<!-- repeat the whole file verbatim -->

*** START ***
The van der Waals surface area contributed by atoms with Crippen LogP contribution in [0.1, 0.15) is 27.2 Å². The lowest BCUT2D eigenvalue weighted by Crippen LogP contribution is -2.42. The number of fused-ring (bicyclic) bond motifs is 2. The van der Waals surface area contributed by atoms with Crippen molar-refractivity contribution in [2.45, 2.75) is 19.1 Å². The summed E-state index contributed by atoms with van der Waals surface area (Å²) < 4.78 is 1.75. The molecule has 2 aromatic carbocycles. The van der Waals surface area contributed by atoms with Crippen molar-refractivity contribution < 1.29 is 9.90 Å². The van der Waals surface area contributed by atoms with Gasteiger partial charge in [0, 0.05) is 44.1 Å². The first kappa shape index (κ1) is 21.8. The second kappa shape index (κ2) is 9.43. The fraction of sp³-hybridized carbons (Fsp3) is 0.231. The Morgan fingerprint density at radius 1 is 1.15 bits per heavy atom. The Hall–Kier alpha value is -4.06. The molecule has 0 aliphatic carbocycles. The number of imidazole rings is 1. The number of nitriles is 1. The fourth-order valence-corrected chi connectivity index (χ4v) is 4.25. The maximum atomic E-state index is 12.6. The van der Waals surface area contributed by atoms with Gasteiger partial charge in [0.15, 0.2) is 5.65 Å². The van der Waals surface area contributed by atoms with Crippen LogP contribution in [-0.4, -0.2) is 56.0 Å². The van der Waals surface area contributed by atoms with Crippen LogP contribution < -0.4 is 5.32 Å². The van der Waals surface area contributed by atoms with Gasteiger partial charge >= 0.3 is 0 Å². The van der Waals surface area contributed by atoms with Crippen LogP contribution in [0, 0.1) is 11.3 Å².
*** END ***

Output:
The van der Waals surface area contributed by atoms with Crippen LogP contribution in [0.1, 0.15) is 27.2 Å². The lowest BCUT2D eigenvalue weighted by Crippen LogP contribution is -2.42. The number of fused-ring (bicyclic) bond motifs is 2. The van der Waals surface area contributed by atoms with Crippen molar-refractivity contribution in [2.45, 2.75) is 19.1 Å². The summed E-state index contributed by atoms with van der Waals surface area (Å²) < 4.78 is 1.75. The molecule has 2 aromatic carbocycles. The van der Waals surface area contributed by atoms with Crippen molar-refractivity contribution < 1.29 is 9.90 Å². The van der Waals surface area contributed by atoms with Gasteiger partial charge in [0, 0.05) is 44.1 Å². The first kappa shape index (κ1) is 21.8. The second kappa shape index (κ2) is 9.43. The fraction of sp³-hybridized carbons (Fsp3) is 0.231. The Morgan fingerprint density at radius 1 is 1.15 bits per heavy atom. The Hall–Kier alpha value is -4.06. The molecule has 0 aliphatic carbocycles. The number of imidazole rings is 1. The number of nitriles is 1. The fourth-order valence-corrected chi connectivity index (χ4v) is 4.25. The maximum atomic E-state index is 12.6. The van der Waals surface area contributed by atoms with Gasteiger partial charge in [0.15, 0.2) is 5.65 Å². The van der Waals surface area contributed by atoms with Crippen LogP contribution in [-0.4, -0.2) is 56.0 Å². The van der Waals surface area contributed by atoms with Crippen LogP contribution < -0.4 is 5.32 Å². The van der Waals surface area contributed by atoms with Gasteiger partial charge >= 0.3 is 0 Å². The van der Waals surface area contributed by atoms with Crippen LogP contribution in [0, 0.1) is 11.3 Å².